Bones

By guest blogger and bestselling author Chelsea Cain (www.chelseacain.com/), who writes dark grisly thrillers set in Portland.


I resisted  Bones for a long time. It goes back to my love-hate relationship with David Boreanaz. I loved Buffy and I loved Angel (though I only started watching it when Buffy ended and desperation kicked in – I mean, at that point I would have watched a s pin-off about Dawn).

Don't get me wrong.  I totally had a crush on him in Buffy. I mean, damaged, soulful vampire – what's not to like, right ladies?  But there was also something – how to say this? – a bit dim about him, like he was one incisor short of a full set of teeth.  Take away the black togs, the Byronic back-story, and he was mighty like your average high school jock. 

In Bones David Boreanaz plays an FBI agent named Seely Booth who wears snazzy belt buckles and shoots people a lot.  His partner, Dr. Temperance "Bones" Brennan is a forensic scientist.  She's played by Emily Deschanel who is the sister of Zooey Deschanel – the quirky indie actress with the fantastic bangs. Dr. Brennan is serious and smart and a little nerdy.  Booth is cocky and funny and defensive.

It's a familiar set-up.  Male/Female investigative team -- opposites in every way -- solve crimes while resisting the unexpected urge to do the horizontal mamba.

But Bones is elevated by its cast and writing.  At least that's what I'd been hearing all that time I was resisting watching it.  And finally, since I write thrillers for a living – and do most of my research by watching cop shows on TV -- I gave Bones a shot.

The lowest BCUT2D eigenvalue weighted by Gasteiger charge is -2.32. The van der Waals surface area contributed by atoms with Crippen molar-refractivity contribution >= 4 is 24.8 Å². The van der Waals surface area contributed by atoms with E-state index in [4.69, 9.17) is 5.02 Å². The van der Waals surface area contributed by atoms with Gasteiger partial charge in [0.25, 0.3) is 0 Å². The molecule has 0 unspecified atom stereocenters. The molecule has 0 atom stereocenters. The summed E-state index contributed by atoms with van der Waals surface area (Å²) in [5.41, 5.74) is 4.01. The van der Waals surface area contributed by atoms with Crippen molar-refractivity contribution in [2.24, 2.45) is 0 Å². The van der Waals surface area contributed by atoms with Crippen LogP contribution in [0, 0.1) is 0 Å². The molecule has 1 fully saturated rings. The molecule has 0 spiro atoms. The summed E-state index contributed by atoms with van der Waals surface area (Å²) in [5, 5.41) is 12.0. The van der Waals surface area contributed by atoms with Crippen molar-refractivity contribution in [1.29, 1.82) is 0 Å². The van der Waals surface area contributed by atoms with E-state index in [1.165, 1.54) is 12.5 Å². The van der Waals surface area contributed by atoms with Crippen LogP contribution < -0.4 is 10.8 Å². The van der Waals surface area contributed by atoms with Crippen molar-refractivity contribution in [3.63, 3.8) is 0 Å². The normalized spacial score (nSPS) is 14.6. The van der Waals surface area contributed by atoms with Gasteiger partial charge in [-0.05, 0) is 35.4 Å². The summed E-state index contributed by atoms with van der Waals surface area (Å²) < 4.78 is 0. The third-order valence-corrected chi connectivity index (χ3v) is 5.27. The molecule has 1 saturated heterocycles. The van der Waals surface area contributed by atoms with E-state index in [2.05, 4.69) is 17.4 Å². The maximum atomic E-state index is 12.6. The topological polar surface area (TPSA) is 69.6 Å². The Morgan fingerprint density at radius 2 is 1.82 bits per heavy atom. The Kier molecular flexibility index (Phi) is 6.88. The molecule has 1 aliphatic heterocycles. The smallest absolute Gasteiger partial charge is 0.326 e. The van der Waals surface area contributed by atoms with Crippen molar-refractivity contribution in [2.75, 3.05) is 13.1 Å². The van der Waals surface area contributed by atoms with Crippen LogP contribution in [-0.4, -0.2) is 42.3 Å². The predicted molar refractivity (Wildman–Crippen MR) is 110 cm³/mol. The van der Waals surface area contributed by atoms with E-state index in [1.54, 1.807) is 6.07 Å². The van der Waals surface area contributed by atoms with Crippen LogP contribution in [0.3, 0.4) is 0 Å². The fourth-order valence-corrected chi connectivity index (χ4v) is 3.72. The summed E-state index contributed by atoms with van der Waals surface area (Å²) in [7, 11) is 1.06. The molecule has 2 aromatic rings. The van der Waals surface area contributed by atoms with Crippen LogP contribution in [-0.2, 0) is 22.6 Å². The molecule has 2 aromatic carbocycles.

And you know what? 

(I love it.)

I don't care how much my husband makes fun of me.

I don't even care that I'm so late jumping on the bandwagon.

You know that great feeling when you discover a show that you love and there are like thirty episodes on DVD?  It's like having a whole bag of M&Ms or a whole bottle of Vicodin.

You can enjoy it all the more, because you know there's more.


Chelsea Cain was born in 1972 and lived the first few years of her life on a hippie commune in Iowa.

Her first novel featuring Detective Archie Sheridan and serial killer Gretchen Lowell, Heartsick, was a New York Times bestseller. The follow-up in the series – Sweetheart -- also a NYT bestseller, is available in stores now.  The third installment, Evil At Heart, hits bookstores in September 2009.

Chelsea is also the author of:

She also edited the anthology Wild Child: Girlhoods in the Counterculture, was a former columnist for The Oregonian and The Portland Mercury, and has published work in British Elle, The New York Times Book Review, and Ms. Magazine. Chelsea lives in Portland, Oregon, with her family.